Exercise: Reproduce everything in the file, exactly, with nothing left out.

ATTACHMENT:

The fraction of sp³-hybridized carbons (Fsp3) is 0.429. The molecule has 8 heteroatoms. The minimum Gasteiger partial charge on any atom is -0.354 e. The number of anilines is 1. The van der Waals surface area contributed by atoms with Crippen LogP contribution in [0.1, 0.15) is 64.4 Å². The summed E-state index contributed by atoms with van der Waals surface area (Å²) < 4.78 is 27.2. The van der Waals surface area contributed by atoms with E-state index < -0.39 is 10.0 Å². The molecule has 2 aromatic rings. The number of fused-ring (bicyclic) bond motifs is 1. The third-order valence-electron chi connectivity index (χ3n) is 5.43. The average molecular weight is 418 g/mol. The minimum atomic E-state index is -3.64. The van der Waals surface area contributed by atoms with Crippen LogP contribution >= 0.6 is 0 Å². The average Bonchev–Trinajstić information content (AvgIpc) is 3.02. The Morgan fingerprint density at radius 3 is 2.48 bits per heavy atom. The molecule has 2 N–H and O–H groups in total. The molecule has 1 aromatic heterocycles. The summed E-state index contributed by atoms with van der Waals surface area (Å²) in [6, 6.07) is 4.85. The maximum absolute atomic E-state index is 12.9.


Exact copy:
The fraction of sp³-hybridized carbons (Fsp3) is 0.429. The molecule has 8 heteroatoms. The minimum Gasteiger partial charge on any atom is -0.354 e. The number of anilines is 1. The van der Waals surface area contributed by atoms with Crippen LogP contribution in [0.1, 0.15) is 64.4 Å². The summed E-state index contributed by atoms with van der Waals surface area (Å²) < 4.78 is 27.2. The van der Waals surface area contributed by atoms with E-state index < -0.39 is 10.0 Å². The molecule has 2 aromatic rings. The number of fused-ring (bicyclic) bond motifs is 1. The third-order valence-electron chi connectivity index (χ3n) is 5.43. The average molecular weight is 418 g/mol. The minimum atomic E-state index is -3.64. The van der Waals surface area contributed by atoms with Crippen LogP contribution >= 0.6 is 0 Å². The average Bonchev–Trinajstić information content (AvgIpc) is 3.02. The Morgan fingerprint density at radius 3 is 2.48 bits per heavy atom. The molecule has 2 N–H and O–H groups in total. The molecule has 1 aromatic heterocycles. The summed E-state index contributed by atoms with van der Waals surface area (Å²) in [6, 6.07) is 4.85. The maximum absolute atomic E-state index is 12.9.